Carnegie Wave, an Australian wave energy developer, has completed the conceptual design phase of its CETO 6 project.
According to Carnegie, this CETO 6 design delivers a number of advantages over previous CETO generations including an approximate four times increase in rated capacity to 1 MW, the removal of heavy offshore lifts and associated heavy lift vessels, simplified installation and maintenance, and more advanced control systems.
The power take-off (PTO) system is located in a pod inside the buoyant actuator, what, Carnegie states, allows for more advanced control, increasing the system’s efficiency.
The use of an electrical export cable to deliver the power onshore also reduces transmission losses when compared to the use of a pipeline with high pressure fluid as used in the Perth Wave Energy Project’s CETO 5 technology generation.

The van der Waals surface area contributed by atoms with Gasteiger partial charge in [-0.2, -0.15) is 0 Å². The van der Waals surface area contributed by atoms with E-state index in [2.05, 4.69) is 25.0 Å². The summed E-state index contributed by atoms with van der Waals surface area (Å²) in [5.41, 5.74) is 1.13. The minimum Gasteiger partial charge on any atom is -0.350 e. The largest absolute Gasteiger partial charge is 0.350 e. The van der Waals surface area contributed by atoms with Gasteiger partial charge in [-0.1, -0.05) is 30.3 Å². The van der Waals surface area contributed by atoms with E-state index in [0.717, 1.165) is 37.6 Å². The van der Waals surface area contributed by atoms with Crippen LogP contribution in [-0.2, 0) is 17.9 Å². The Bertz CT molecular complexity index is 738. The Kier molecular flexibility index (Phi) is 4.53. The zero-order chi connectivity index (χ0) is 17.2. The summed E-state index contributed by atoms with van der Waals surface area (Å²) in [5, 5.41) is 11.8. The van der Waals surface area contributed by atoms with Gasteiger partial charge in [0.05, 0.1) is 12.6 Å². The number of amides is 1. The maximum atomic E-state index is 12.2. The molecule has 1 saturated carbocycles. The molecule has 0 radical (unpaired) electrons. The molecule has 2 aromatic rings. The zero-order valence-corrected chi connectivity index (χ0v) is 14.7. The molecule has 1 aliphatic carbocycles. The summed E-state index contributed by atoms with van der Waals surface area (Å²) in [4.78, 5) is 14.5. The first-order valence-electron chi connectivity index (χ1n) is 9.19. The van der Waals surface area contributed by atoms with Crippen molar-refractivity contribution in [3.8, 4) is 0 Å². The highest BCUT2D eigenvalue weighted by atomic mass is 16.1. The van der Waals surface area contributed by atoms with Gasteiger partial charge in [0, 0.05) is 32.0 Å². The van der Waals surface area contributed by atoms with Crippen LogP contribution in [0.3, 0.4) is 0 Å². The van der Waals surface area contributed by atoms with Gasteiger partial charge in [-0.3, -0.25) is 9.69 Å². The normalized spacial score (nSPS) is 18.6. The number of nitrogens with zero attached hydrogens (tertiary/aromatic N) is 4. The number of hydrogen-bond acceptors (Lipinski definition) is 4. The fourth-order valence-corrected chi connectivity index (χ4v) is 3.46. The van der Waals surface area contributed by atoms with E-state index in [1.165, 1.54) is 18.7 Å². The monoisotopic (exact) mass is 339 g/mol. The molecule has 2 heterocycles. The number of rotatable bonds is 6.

The incorporation of the power generation equipment offshore is expected to increase the market for CETO as it can take advantage of deeper, more distant to shore wave resources and sites.
The concept design phase covered a wide range of disciplines and project work package areas including hydrodynamic modelling, wave tank testing, electrical topology, offshore site studies, grid connection, instrumentation and controls, power take off architecture, installation and maintenance philosophies and tether and mooring options.
The geophysical survey results, along with the concept design results, feed directly into the detailed design of the CETO 6 project, which is targeted for completion in mid 2016.
The CETO 6 concept design incorporates lessons learnt from the Perth Wave Energy Project and recent wave tank testing at FloWave in Edinburgh that confirmed the targeted 1 MW nominal unit capacity was achievable, as well as internal design and modelling studies and design work undertaken with Carnegie’s supply chain.
Image: Carnegie Wave Energy